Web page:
Sands Casino was one of the great pillars of old Las Vegas. But in the mid-nineties it found itself unable to compete on the literal sands for which it was named. Since that time, Las Vegas Sands (LVS) has become an amazing example of an organization employing the types of strategy shifts that Chan and Mauborgne talk about in Blue Ocean Strategy.
In the face of increasing competition from the other casinos on the Vegas strip, the Sands decided it couldn't continue its decades-old gaming and hotel strategy on the red sands of new Las Vegas, and instead reinvented itself with the blue waters of Venice. In 1996, the Sands imploded and the Venetian Hotel and Casino was raised in its place. While the corporation remained the same, it shifted its focus from the traditional gambling that had been its bread and butter toward services for the convention and trade show industry.
Less than a decade later, aware the Las Vegas market that the Sands still primarily operated in was well-established over the previous half century, the Sands took another page out of the Blue Ocean Strategy playbook, and opened a new casino/resort in the largely untapped markets of Asia. Specifically the Sands Macao, located in the only place on mainland China where casino gambling is legal and an area with one billion people within a three-hour flight. The company considered its strategy in this new market, and concluded that it shouldn't just be a casino/hotel as it had been, but rather offer a variety of structures and services catering to a number of different price points, like a Vegas strip in its own right.
But despite these successes, the Sands was hit just as hard as the rest of the economy (and particularly the gaming industry) in 2008 during the
global financial crisis. Sources say that at one point, the company was losing $1,000
per second. While things have improved since that point, the company is still looking for innovative ways to make money. In the further spirit of the Blue Ocean Strategy, the Sands is currently considering the radical idea of splitting itself into two separate companies.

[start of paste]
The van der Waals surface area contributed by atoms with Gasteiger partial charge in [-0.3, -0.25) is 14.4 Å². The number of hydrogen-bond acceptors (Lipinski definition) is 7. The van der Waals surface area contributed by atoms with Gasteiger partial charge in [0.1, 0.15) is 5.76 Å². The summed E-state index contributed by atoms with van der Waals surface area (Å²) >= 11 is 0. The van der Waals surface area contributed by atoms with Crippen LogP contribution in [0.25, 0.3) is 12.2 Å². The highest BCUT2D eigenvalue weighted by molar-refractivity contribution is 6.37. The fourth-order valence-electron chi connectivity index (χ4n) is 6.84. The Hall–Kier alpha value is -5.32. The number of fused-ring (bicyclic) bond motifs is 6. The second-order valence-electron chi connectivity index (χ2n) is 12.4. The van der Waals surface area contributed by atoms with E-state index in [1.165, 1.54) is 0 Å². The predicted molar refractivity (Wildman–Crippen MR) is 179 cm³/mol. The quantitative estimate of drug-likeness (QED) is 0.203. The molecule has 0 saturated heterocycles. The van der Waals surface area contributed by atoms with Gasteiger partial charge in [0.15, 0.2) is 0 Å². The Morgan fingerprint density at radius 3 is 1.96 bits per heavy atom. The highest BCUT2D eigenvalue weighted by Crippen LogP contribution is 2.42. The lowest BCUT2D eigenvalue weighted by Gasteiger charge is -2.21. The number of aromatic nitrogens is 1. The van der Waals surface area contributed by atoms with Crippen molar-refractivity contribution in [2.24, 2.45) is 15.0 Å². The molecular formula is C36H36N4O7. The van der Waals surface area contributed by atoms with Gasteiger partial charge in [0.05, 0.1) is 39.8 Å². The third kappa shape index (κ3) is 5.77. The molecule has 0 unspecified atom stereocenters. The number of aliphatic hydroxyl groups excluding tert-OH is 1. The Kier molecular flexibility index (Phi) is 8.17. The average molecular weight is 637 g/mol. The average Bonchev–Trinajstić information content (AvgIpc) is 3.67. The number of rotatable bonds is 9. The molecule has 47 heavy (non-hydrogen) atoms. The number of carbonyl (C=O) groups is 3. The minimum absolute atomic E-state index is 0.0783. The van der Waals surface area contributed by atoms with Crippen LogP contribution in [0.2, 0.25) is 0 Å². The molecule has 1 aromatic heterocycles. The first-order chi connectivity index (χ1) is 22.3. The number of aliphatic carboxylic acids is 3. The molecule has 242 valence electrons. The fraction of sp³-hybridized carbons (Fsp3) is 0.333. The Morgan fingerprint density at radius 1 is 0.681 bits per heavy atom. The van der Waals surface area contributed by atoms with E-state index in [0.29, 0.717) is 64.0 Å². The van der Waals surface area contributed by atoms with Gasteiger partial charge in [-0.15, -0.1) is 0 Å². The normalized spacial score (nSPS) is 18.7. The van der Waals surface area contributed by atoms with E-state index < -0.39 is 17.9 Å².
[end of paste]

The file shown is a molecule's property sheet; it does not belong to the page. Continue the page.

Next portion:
This follows in the footsteps of Penn National Gaming, who announced last month that it will be separating its real estate holdings from its casino gaming interests through the formation of a Real Estate Investment Trust. The Wall Street Journal reports: "Under the terms of the Penn arrangement, one company, known for now as
PropCo, will own the physical buildings that house casinos operated by
the other, known as Penn National Gaming. Penn is to pay a substantial
share of its pretax earnings in rent to PropCo, which will own 17 casino
properties. As a real-estate investment trust, or REIT, PropCo won't
have to pay taxes on that rent, as long as it distributes nearly all of
its income to shareholders."
It is unclear whether Las Vegas Sands will follow suit, but some financial analysis shows that the individual pieces of the Sands' business are worth more than it is as a whole. Splitting off its real estate holdings is a move into a market that was formerly a necessary part of the business, but certainly not a core part of its strategy. I think this is perhaps the most illustrative example of the Blue Ocean Strategy: re-imagining a part of one's organization as something completely different. In this case, REITs are largely untried in the casino industry, and investors generally want a diversified portfolio in their REITs.
Questions: In this case, does it really matter if the real estate portfolio is diversified if the company is separate, but largely "in-house"? Is it always possible to create a Blue Ocean strategy, or is it limited only to certain types of organizations? While themed casinos look like they're largely a thing of the past, what type of theme would you use if you were opening a themed casino?
Seeking Alpha - Las Vegas Sands: A REIT Spin-Out Strategy That Could Turn Into Three-Of-A-Kind
WSJ - Gambling Firm Penn to Split Itself in Two
Wikipedia - Blue Ocean Strategy